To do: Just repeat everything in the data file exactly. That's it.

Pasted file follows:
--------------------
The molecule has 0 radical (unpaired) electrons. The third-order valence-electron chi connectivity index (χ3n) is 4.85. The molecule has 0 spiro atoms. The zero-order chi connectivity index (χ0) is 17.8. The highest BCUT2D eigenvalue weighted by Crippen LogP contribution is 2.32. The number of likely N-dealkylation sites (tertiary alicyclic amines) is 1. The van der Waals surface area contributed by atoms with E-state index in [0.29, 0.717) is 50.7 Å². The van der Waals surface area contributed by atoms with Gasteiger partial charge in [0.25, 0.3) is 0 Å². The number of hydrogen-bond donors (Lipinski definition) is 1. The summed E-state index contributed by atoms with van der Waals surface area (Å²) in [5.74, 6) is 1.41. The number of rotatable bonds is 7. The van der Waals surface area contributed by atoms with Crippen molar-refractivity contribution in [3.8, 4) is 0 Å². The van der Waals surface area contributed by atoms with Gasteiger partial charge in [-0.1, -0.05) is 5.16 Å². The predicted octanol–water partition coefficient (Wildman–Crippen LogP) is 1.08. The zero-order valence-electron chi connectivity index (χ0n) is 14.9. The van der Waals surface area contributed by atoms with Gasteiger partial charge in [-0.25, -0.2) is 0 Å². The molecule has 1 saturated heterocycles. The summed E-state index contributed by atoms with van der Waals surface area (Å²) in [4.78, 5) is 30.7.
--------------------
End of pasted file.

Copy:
The molecule has 0 radical (unpaired) electrons. The third-order valence-electron chi connectivity index (χ3n) is 4.85. The molecule has 0 spiro atoms. The zero-order chi connectivity index (χ0) is 17.8. The highest BCUT2D eigenvalue weighted by Crippen LogP contribution is 2.32. The number of likely N-dealkylation sites (tertiary alicyclic amines) is 1. The van der Waals surface area contributed by atoms with E-state index in [0.29, 0.717) is 50.7 Å². The van der Waals surface area contributed by atoms with Gasteiger partial charge in [0.25, 0.3) is 0 Å². The number of hydrogen-bond donors (Lipinski definition) is 1. The summed E-state index contributed by atoms with van der Waals surface area (Å²) in [5.74, 6) is 1.41. The number of rotatable bonds is 7. The van der Waals surface area contributed by atoms with Crippen molar-refractivity contribution in [3.8, 4) is 0 Å². The van der Waals surface area contributed by atoms with Gasteiger partial charge in [-0.1, -0.05) is 5.16 Å². The predicted octanol–water partition coefficient (Wildman–Crippen LogP) is 1.08. The zero-order valence-electron chi connectivity index (χ0n) is 14.9. The van der Waals surface area contributed by atoms with Gasteiger partial charge in [-0.25, -0.2) is 0 Å². The molecule has 1 saturated heterocycles. The summed E-state index contributed by atoms with van der Waals surface area (Å²) in [4.78, 5) is 30.7.